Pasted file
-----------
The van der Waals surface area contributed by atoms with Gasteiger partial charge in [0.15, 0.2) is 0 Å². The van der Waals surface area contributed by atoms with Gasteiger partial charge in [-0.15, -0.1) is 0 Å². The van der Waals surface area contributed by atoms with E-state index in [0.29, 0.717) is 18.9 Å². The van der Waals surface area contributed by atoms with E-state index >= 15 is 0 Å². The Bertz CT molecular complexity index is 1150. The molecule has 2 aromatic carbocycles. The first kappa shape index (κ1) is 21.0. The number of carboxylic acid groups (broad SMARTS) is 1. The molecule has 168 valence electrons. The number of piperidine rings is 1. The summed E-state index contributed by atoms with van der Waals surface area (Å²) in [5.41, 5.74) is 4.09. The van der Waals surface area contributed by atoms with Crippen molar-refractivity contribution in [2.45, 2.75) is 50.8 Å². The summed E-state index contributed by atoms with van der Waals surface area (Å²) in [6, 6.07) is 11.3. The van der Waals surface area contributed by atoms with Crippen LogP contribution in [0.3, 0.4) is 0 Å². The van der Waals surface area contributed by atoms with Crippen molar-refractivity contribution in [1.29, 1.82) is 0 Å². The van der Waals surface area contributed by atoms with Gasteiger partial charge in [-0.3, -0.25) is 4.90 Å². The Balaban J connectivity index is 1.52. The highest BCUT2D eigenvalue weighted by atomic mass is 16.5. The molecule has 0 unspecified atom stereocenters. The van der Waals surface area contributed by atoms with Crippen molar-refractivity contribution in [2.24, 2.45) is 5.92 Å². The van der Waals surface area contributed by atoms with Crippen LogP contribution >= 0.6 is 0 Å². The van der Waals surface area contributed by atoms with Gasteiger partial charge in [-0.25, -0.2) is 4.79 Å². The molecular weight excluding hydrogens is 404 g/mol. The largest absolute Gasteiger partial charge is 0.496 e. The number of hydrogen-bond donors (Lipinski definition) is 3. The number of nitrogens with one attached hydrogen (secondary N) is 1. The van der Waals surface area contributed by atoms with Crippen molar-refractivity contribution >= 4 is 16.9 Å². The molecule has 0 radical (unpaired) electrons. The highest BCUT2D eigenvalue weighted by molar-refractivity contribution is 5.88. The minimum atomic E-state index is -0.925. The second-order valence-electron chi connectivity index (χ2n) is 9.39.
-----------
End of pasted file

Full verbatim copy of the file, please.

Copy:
The van der Waals surface area contributed by atoms with Gasteiger partial charge in [0.15, 0.2) is 0 Å². The van der Waals surface area contributed by atoms with Gasteiger partial charge in [-0.15, -0.1) is 0 Å². The van der Waals surface area contributed by atoms with E-state index in [0.29, 0.717) is 18.9 Å². The van der Waals surface area contributed by atoms with E-state index >= 15 is 0 Å². The Bertz CT molecular complexity index is 1150. The molecule has 2 aromatic carbocycles. The first kappa shape index (κ1) is 21.0. The number of carboxylic acid groups (broad SMARTS) is 1. The molecule has 168 valence electrons. The number of piperidine rings is 1. The summed E-state index contributed by atoms with van der Waals surface area (Å²) in [5.41, 5.74) is 4.09. The van der Waals surface area contributed by atoms with Crippen molar-refractivity contribution in [2.45, 2.75) is 50.8 Å². The summed E-state index contributed by atoms with van der Waals surface area (Å²) in [6, 6.07) is 11.3. The van der Waals surface area contributed by atoms with Crippen LogP contribution in [0.3, 0.4) is 0 Å². The van der Waals surface area contributed by atoms with Crippen molar-refractivity contribution in [1.29, 1.82) is 0 Å². The van der Waals surface area contributed by atoms with Gasteiger partial charge in [-0.3, -0.25) is 4.90 Å². The Balaban J connectivity index is 1.52. The highest BCUT2D eigenvalue weighted by atomic mass is 16.5. The molecule has 0 unspecified atom stereocenters. The van der Waals surface area contributed by atoms with Crippen molar-refractivity contribution in [2.24, 2.45) is 5.92 Å². The van der Waals surface area contributed by atoms with Crippen LogP contribution >= 0.6 is 0 Å². The van der Waals surface area contributed by atoms with Gasteiger partial charge in [-0.25, -0.2) is 4.79 Å². The molecular weight excluding hydrogens is 404 g/mol. The largest absolute Gasteiger partial charge is 0.496 e. The number of hydrogen-bond donors (Lipinski definition) is 3. The number of nitrogens with one attached hydrogen (secondary N) is 1. The van der Waals surface area contributed by atoms with Crippen molar-refractivity contribution >= 4 is 16.9 Å². The molecule has 0 radical (unpaired) electrons. The highest BCUT2D eigenvalue weighted by molar-refractivity contribution is 5.88. The minimum atomic E-state index is -0.925. The second-order valence-electron chi connectivity index (χ2n) is 9.39.